Zekulin attributes the stigma of video-conferencing to lack of experience with the technology.
"Most students will not chose an electronic course as a first choice," he says. "Students who've taken one may tell you they don't like a particular professor or they might tell you that type of course doesn't work as well electronically, but that's no different from what students do now [with non-electronic courses]. I remain convinced that where a course is well and successfully taught, it doesn't matter if it's video conference or not."
Zekulin firmly believes live interaction and technology will co-exist at universities in the future.
"If what you're interested in is expanding your mind through contact with other minds, I think there is a place for a live university and will be for a long time to come," he says. "That does not mean to say that within that general framework there isn't room for this kind of technology. As long as the bottom line is the benefits--in terms of pedagogy, not in terms of budget, not in terms of getting people through the system, but in terms of learning--then it seems to me you need to pursue it."
Professor of Chemistry Dr. Ian Hunt has brought a significant Web component into his tutorials for his organic chemistry classes.
The course Web site, > contains course information, lab preparations, review materials, old exams and solutions and weekly updates. The site started about five years ago with the creation of an online laboratory preparation component to replace poorly-attended lab lectures.
"And it just gradually grew," Hunt says. "Why don't we put the course information sheet on? Why don't we list what the experiments are week by week so that people can look at them? Why don't we list where the lab sections occur?"
Other technological aspects include a class e-mail list where students ask questions about assignments or concepts and answers are sent to everyone on the list, as well as another Web site supplementing the organic chemistry text book. The largest technology-based component of Hunt's course is the Computer Assisted Learning, or CAL, tutorial sessions.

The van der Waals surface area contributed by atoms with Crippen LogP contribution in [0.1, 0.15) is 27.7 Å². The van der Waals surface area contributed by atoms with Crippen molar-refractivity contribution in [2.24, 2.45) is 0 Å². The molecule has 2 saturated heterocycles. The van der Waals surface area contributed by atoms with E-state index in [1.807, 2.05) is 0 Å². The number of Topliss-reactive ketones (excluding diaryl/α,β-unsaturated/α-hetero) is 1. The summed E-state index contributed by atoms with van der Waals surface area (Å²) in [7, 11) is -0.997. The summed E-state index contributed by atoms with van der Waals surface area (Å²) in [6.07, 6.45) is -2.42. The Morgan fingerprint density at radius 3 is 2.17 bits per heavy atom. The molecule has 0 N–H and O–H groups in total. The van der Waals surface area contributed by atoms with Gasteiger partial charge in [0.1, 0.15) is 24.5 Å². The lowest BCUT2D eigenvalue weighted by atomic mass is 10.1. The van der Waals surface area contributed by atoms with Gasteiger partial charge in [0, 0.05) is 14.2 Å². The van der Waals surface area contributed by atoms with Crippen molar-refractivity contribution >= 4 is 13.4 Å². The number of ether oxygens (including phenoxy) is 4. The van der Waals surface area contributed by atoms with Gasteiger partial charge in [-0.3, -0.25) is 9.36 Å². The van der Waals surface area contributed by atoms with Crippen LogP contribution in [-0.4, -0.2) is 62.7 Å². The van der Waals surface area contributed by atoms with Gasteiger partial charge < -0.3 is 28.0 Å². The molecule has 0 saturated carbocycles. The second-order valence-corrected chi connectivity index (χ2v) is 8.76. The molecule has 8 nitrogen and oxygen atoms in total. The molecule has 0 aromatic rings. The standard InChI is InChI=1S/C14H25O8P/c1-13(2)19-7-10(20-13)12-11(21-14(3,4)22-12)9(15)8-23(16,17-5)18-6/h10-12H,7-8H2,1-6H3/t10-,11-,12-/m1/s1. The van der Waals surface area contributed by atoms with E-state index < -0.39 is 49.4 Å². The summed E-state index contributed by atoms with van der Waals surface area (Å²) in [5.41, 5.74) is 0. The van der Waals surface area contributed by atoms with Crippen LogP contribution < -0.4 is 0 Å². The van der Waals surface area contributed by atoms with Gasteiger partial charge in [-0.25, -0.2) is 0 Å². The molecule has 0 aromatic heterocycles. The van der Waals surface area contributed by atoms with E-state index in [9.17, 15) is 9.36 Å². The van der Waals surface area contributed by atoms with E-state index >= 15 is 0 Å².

According to Hunt, the computer-based tutorials and quizzes were a way to eliminate the immense task of marking two-question paper quizzes for 500 students five to six times a semester.
"You can automatically grade, you can ask more so you can enhance the learning experience; environmentally, there's not a ream of paper being printed every two to three weeks," he says, adding that some students wouldn't pick up their marked paper quizzes to see what they got right or wrong. " With an electronic medium, they have it as a permanent record, they can't lose it, and they can hopefully learn from the mistakes they made in that online testing format."
Hunt is undecided about using technology such as PowerPoint in lectures.
"The headache, from a chemical perspective, is the huge amount of work it would be to translate all those chemical structures into workable PowerPoint presentations," he says. "I think the other issue is what if the technology doesn't work when you walk into the room? You've got to have a backup."
Second-year Zoology student Heath Simpson agrees.
"PowerPoint would be good, but only if profs know how to use it," he said. "If it's not set up and ready to go, they don't know what to do sometimes."
Simpson also likes having notes posted online so he can just add to them during class.
"As [profs] are talking I don't have to worry about writing down the overhead," he says. "In some situations, like big classes, it takes away from the monotony, and with some of the teachers you can't read what they write."
Simpson adds that though some profs may fear posting notes online deters students from attending class, the decision is ultimately his.
"I'm paying the money, I should be able to choose whether I go or not."
Although English is not traditionally associated with technology, Drs. Aruna Srivastava and Shaobo Xie are integrating both Web and classroom components into their ENGL 492 (International Literature) course. The course combines a WebCT site and another Web site, > as well as small group work and monthly class meetings.
(continued on next page)
Srivastava lists several reasons for using a Web component.